My mother often marvels at how similar Mr T and I are in what we like to eat, and more importantly, in what we are adamant about never eating.
When she is preparing a dish for us and I am nearby washing the ladles and utensils she deposits into the sink every few seconds, I am repeatedly reminding her not to make the sauce too spicy. Then, when Mr T pops his head in to enquire if we need any help, and shakes his head vehemently when she asks him if she should make the sauce "just a tiny bit spicy", she chuckles.
"I don't know how you two found each other," she says every time. "It's amazing."
And in many ways when it comes to food, it really is amazing. Mr T cannot stomach spicy food, despite his Pakistani genes, and I practically go into shock if the smallest pinch of cayenne powder makes its way anywhere near my plate. Mr T's mother has taken to cooking two pots of biryani when it's Biryani Day: one mild enough for Mr T and me, and one for everyone else.
We both cannot eat seafood, despite trying repeatedly, and together, to build up a taste for it. In Italy, we turned a faint shade of green trying to swallow our scallops, and despite my father's marked efforts, smoked salmon will forever be our enemy.
Whenever we travel, I am struck with how convenient it is that we share such similar tastes. It never occurs to us to argue about dining. We choose Italian every time.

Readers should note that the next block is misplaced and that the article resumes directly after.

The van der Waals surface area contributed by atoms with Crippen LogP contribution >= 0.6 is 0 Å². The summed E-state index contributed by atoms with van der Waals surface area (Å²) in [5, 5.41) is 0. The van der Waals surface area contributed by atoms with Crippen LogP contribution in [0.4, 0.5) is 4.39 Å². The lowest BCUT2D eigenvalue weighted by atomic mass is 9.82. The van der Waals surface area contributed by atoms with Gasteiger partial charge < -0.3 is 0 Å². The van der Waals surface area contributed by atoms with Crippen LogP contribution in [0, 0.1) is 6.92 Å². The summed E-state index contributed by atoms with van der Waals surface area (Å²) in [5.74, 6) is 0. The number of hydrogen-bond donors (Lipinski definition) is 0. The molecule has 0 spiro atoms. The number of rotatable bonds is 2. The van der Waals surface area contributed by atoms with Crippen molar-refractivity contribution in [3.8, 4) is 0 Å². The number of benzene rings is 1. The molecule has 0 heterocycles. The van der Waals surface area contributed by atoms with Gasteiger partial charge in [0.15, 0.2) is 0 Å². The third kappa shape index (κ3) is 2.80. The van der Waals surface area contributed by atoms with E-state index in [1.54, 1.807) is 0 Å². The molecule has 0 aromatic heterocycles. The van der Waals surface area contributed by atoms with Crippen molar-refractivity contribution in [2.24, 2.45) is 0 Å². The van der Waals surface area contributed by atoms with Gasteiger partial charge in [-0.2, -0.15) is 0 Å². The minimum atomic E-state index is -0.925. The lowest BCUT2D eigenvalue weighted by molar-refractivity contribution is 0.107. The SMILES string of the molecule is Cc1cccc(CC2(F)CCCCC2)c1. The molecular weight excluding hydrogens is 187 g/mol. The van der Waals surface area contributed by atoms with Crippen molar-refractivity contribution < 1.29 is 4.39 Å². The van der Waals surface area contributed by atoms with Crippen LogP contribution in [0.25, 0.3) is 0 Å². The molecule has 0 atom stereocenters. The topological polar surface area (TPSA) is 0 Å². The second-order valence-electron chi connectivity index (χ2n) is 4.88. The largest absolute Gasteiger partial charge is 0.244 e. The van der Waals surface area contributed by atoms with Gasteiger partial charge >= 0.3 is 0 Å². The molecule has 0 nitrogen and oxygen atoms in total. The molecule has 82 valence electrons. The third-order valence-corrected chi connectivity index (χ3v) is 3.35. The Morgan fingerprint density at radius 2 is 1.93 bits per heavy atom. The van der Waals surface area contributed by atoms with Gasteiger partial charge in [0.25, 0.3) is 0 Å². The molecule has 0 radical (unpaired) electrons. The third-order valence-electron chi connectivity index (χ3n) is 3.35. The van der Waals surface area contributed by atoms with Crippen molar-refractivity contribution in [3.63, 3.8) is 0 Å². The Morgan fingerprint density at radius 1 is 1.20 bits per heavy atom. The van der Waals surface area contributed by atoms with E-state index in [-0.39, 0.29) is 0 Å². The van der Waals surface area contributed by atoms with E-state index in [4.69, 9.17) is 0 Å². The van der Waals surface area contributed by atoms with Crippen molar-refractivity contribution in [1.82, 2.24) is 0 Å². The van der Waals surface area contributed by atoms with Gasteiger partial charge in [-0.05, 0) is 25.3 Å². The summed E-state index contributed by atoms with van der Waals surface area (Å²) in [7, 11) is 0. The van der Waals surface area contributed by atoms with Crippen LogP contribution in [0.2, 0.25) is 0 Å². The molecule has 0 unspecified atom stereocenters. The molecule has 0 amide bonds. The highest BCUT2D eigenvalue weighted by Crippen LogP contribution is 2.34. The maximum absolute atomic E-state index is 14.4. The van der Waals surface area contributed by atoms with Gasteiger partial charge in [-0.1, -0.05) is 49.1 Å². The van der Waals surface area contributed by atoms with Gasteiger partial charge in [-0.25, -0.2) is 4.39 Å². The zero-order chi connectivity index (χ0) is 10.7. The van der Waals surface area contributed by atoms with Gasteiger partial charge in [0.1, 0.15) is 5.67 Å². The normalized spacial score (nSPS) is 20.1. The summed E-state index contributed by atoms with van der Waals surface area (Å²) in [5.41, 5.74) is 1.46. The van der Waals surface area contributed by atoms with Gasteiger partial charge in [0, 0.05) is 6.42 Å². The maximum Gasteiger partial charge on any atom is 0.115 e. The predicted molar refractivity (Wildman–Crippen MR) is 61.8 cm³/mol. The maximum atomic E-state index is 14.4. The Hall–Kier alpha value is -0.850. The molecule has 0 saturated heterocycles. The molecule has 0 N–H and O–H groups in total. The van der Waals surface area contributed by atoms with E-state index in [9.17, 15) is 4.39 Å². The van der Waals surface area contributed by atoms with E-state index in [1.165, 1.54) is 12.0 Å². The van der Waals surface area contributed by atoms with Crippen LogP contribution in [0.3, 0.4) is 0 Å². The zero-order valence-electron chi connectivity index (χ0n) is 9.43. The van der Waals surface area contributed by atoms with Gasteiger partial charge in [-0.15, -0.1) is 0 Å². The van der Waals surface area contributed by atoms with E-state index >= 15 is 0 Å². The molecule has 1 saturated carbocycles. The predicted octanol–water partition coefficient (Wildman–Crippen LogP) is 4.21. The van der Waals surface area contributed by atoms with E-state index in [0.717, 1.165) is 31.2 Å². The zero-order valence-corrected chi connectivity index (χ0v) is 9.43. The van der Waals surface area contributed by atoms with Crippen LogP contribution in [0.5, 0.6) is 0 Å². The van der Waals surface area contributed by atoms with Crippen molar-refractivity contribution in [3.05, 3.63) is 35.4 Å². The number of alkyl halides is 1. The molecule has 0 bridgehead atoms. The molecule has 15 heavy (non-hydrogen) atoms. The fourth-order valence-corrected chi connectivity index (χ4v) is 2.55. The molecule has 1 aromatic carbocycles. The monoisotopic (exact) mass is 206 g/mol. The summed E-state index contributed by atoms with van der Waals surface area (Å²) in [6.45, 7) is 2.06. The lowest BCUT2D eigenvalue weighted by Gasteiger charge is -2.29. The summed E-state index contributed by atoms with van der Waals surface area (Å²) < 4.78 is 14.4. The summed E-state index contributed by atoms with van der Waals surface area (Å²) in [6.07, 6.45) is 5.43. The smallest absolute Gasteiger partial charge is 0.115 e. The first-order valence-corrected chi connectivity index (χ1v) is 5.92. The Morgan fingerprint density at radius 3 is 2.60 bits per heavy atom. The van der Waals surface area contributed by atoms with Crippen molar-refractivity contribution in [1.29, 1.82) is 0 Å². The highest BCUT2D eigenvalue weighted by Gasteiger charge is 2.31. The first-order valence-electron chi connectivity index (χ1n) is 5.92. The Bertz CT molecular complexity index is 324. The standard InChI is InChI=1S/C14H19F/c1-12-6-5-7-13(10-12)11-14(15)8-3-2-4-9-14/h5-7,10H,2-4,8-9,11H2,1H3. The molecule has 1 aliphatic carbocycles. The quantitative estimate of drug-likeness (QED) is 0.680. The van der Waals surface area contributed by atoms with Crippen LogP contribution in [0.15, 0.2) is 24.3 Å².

In fact, we choose Italian so often that I am curious as to why we bother visiting any other country in Europe, considering how we've been eating in Prague the past week. We became adept at dodging the restaurants advertising goulash and dumplings in favour of pasta, risotto and copious amounts of caprese salad. We have a weakness for crusty bread dipped in basil-infused olive oil and balsamic vinegar that boiled bread dough can never compete with in our world.
We munch on the same snacks, we like to bite into the same fruits and we enjoy the texture of our roasted or steamed vegetables in exactly the same way. We have an aversion to ginger that few other people in the world share, considering its healing properties, and we love the exact same type of breakfast cereal, which we sometimes have for dinner.
Opposites may attract, when they are opposites in temperament, but when it comes to daily grub, the convenience of a like-minded palate knows no bounds. We feel it acutely when we travel, we appreciate it constantly when we experiment with new cuisines, and it is a comfort in the routine of our daily lives, facilitating both grocery shopping and cooking.
And although it might have been better for my waistline had I married a man who does not consider pasta his raison d'être, it would certainly not have been half as delicious a life as that I am currently leading.
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